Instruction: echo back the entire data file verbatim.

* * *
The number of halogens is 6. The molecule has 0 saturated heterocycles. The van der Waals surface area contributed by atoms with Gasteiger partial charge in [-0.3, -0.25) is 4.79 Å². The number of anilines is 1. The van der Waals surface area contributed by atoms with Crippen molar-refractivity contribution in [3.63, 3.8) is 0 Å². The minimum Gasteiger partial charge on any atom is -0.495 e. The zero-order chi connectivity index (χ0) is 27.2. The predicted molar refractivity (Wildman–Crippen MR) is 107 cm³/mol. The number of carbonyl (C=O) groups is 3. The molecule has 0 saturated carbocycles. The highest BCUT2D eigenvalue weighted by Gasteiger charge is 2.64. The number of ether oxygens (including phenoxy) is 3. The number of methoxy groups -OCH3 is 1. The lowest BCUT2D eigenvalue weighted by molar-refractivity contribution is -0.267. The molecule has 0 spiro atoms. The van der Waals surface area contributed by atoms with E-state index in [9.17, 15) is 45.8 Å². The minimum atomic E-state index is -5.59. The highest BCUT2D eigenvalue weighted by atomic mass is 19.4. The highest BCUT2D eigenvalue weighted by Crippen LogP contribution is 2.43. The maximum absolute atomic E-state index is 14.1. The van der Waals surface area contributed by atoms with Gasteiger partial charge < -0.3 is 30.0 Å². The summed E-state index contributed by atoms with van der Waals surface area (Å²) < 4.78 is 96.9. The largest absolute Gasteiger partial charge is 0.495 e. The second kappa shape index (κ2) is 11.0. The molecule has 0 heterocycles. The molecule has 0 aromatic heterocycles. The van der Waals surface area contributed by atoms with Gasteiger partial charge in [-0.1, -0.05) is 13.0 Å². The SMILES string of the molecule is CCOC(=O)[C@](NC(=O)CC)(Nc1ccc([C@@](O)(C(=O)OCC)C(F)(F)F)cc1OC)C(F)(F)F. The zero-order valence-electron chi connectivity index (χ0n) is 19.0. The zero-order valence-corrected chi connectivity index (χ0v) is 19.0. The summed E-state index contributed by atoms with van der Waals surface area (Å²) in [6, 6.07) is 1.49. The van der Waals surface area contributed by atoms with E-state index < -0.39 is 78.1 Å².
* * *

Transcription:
The number of halogens is 6. The molecule has 0 saturated heterocycles. The van der Waals surface area contributed by atoms with Gasteiger partial charge in [-0.3, -0.25) is 4.79 Å². The number of anilines is 1. The van der Waals surface area contributed by atoms with Crippen molar-refractivity contribution in [3.63, 3.8) is 0 Å². The minimum Gasteiger partial charge on any atom is -0.495 e. The zero-order chi connectivity index (χ0) is 27.2. The predicted molar refractivity (Wildman–Crippen MR) is 107 cm³/mol. The number of carbonyl (C=O) groups is 3. The molecule has 0 saturated carbocycles. The highest BCUT2D eigenvalue weighted by Gasteiger charge is 2.64. The number of ether oxygens (including phenoxy) is 3. The number of methoxy groups -OCH3 is 1. The lowest BCUT2D eigenvalue weighted by molar-refractivity contribution is -0.267. The molecule has 0 spiro atoms. The van der Waals surface area contributed by atoms with E-state index in [9.17, 15) is 45.8 Å². The minimum atomic E-state index is -5.59. The highest BCUT2D eigenvalue weighted by atomic mass is 19.4. The highest BCUT2D eigenvalue weighted by Crippen LogP contribution is 2.43. The maximum absolute atomic E-state index is 14.1. The van der Waals surface area contributed by atoms with Gasteiger partial charge < -0.3 is 30.0 Å². The summed E-state index contributed by atoms with van der Waals surface area (Å²) < 4.78 is 96.9. The largest absolute Gasteiger partial charge is 0.495 e. The second kappa shape index (κ2) is 11.0. The molecule has 0 heterocycles. The molecule has 0 aromatic heterocycles. The van der Waals surface area contributed by atoms with Gasteiger partial charge in [-0.1, -0.05) is 13.0 Å². The SMILES string of the molecule is CCOC(=O)[C@](NC(=O)CC)(Nc1ccc([C@@](O)(C(=O)OCC)C(F)(F)F)cc1OC)C(F)(F)F. The zero-order valence-electron chi connectivity index (χ0n) is 19.0. The zero-order valence-corrected chi connectivity index (χ0v) is 19.0. The summed E-state index contributed by atoms with van der Waals surface area (Å²) in [6, 6.07) is 1.49. The van der Waals surface area contributed by atoms with E-state index < -0.39 is 78.1 Å².